It's already a tough job trying to jump across time while evading Discount Stormtroopers, but now Adam has to come face-to-face with the adolescent version of himself that he's tried to forget about for so long. Ask Joseph Gordon Levitt and Bruce Willis, it's no picnic when older and younger versions of one person collide. But maybe this mismatched duo can save the world and confront the past that haunts them both.
The Adam Project's greatest fault is how relentlessly lazy it is. Despite having an interesting starting point for its premise, director Shawn Levy and a quartet of screenwriters proceed to take this story in creatively stagnant directions. This includes the personality of 12-year-old Adam. One would think the point of a time travel movie involving older and younger versions of one person would be to emphasize how different one is at various points in their life. Think of the moment in Back to the Future where Marty McFly encounters a drastically unexpected teenage version of his father, George. That wouldn't be nearly as funny if George was just a teenage replica of his middle-aged self.
Unfortunately, 12-year-old Adam is just a miniature Ryan Reynolds, complete with Walker Scobell doing an impression of the actor's non-stop sarcastic quips. This schtick can get old when Reynolds is doing it, so you can imagine how tiresome this routine gets in the hands of a youngster. It's a lazy choice that's also stunningly miscalculated, the rapport between the two Adam's immediately came across like a single person just talking to themselves. Meanwhile, this also eschews the chance to have some variety between the two lead characters of the story. All it does is remind people of movies they've already seen before, a problem that gets exacerbated to groan-worthy degrees when young Adam recreates a joke from Deadpool, complete with a reaction shot from his older self. Rather than use the time travel gimmick to create fun new scenarios, The Adam Project is content to just rehash the past.
Meanwhile, the script's generally gloomy disposition is an incredible drag. The Adam Project desperately wants to tug on your heartstrings, to the point that every other scene turns into characters channeling their inner Vin Diesel by going into extended monologues on the value of family. This falls apart for a multitude of reasons. For starters, when everything is trying to be poignant, nothing ends up poignant. Put it this way: Toy Story 3's ending wouldn't be nearly as effective if every preceding scene had involved Andy giving his toys away. Even worse, so much of it is built on stuff we're told but not shown. This is especially true of older Adam's resentment towards his absent father. Since Louis is dead once the story starts, we don't get to see the childhood events that would've molded all this bottled-up angst.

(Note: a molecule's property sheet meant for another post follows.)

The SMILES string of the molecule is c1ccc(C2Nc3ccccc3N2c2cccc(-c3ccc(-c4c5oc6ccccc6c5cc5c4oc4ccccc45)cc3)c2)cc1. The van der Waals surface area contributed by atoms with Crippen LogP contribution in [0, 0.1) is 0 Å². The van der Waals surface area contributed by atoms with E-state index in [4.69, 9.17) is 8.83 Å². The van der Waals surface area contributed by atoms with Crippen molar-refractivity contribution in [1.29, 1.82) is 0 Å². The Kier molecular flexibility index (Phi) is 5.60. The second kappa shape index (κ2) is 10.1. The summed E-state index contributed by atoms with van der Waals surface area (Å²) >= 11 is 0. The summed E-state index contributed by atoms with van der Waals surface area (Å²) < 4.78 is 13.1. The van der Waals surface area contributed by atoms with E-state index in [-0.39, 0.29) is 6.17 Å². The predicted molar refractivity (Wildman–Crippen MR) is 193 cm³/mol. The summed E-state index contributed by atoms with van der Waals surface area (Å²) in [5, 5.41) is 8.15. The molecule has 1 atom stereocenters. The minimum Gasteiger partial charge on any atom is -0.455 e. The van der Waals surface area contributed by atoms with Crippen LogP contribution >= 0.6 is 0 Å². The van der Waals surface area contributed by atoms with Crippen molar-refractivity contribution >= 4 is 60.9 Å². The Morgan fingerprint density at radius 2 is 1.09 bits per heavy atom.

It's no surprise that the most successful instance of poignancy in The Adam Project comes in a tavern chat between Ellie and adult Adam since at least that's built on the strained mother/son dynamic that the audience has been privy to. Otherwise, The Adam Project's attempts to tug on the heartstrings mostly just result in didactic dialogue. The constant emphasis on schmaltz lends a weirdly downbeat vibe to the whole affair and makes it hard to get invested in characters that this production wants you to cry over. Other features, like The Muppet Movie, deliver a steady stream of gags and entertainment and then sneak up on you with the reveal that you've become emotionally invested in the on-screen characters. The Adam Project, by contrast, is all sentimentality, but no fun. Who wants that in a time travel movie starring Deadpool?